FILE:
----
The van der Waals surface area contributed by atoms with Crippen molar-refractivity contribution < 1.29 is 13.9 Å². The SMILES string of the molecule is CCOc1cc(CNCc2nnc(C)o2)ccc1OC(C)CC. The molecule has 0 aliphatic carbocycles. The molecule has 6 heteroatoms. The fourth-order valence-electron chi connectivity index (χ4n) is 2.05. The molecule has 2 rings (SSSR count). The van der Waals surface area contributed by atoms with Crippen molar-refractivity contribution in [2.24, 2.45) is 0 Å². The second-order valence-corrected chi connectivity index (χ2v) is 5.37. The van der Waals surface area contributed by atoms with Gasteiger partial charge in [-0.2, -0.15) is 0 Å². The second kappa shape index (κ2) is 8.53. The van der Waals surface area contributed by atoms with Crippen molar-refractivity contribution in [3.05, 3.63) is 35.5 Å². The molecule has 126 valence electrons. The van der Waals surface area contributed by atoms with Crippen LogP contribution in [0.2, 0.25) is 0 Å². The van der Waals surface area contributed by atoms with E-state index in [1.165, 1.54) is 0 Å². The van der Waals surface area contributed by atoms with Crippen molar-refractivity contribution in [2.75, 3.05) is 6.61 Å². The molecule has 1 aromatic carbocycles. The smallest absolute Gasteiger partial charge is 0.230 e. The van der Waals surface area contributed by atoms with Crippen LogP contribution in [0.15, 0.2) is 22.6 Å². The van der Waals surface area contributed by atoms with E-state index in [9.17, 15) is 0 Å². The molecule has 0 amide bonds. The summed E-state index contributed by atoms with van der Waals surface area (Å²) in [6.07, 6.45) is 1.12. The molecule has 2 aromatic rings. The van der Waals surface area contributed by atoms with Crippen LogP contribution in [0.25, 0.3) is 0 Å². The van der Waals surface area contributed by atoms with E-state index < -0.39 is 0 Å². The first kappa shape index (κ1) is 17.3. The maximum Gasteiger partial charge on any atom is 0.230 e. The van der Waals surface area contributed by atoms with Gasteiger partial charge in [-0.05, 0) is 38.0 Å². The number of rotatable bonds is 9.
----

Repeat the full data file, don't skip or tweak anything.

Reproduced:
The van der Waals surface area contributed by atoms with Crippen molar-refractivity contribution < 1.29 is 13.9 Å². The SMILES string of the molecule is CCOc1cc(CNCc2nnc(C)o2)ccc1OC(C)CC. The molecule has 0 aliphatic carbocycles. The molecule has 6 heteroatoms. The fourth-order valence-electron chi connectivity index (χ4n) is 2.05. The molecule has 2 rings (SSSR count). The van der Waals surface area contributed by atoms with Crippen molar-refractivity contribution in [2.24, 2.45) is 0 Å². The second-order valence-corrected chi connectivity index (χ2v) is 5.37. The van der Waals surface area contributed by atoms with Gasteiger partial charge in [-0.2, -0.15) is 0 Å². The second kappa shape index (κ2) is 8.53. The van der Waals surface area contributed by atoms with Crippen molar-refractivity contribution in [3.05, 3.63) is 35.5 Å². The molecule has 126 valence electrons. The van der Waals surface area contributed by atoms with Crippen LogP contribution in [0.2, 0.25) is 0 Å². The van der Waals surface area contributed by atoms with E-state index in [1.165, 1.54) is 0 Å². The van der Waals surface area contributed by atoms with Crippen molar-refractivity contribution in [2.75, 3.05) is 6.61 Å². The molecule has 1 aromatic carbocycles. The smallest absolute Gasteiger partial charge is 0.230 e. The van der Waals surface area contributed by atoms with Crippen LogP contribution in [0.15, 0.2) is 22.6 Å². The van der Waals surface area contributed by atoms with E-state index in [9.17, 15) is 0 Å². The molecule has 0 amide bonds. The summed E-state index contributed by atoms with van der Waals surface area (Å²) in [6.07, 6.45) is 1.12. The molecule has 2 aromatic rings. The van der Waals surface area contributed by atoms with Crippen LogP contribution in [0.25, 0.3) is 0 Å². The van der Waals surface area contributed by atoms with E-state index < -0.39 is 0 Å². The first kappa shape index (κ1) is 17.3. The maximum Gasteiger partial charge on any atom is 0.230 e. The van der Waals surface area contributed by atoms with Gasteiger partial charge in [-0.05, 0) is 38.0 Å². The number of rotatable bonds is 9.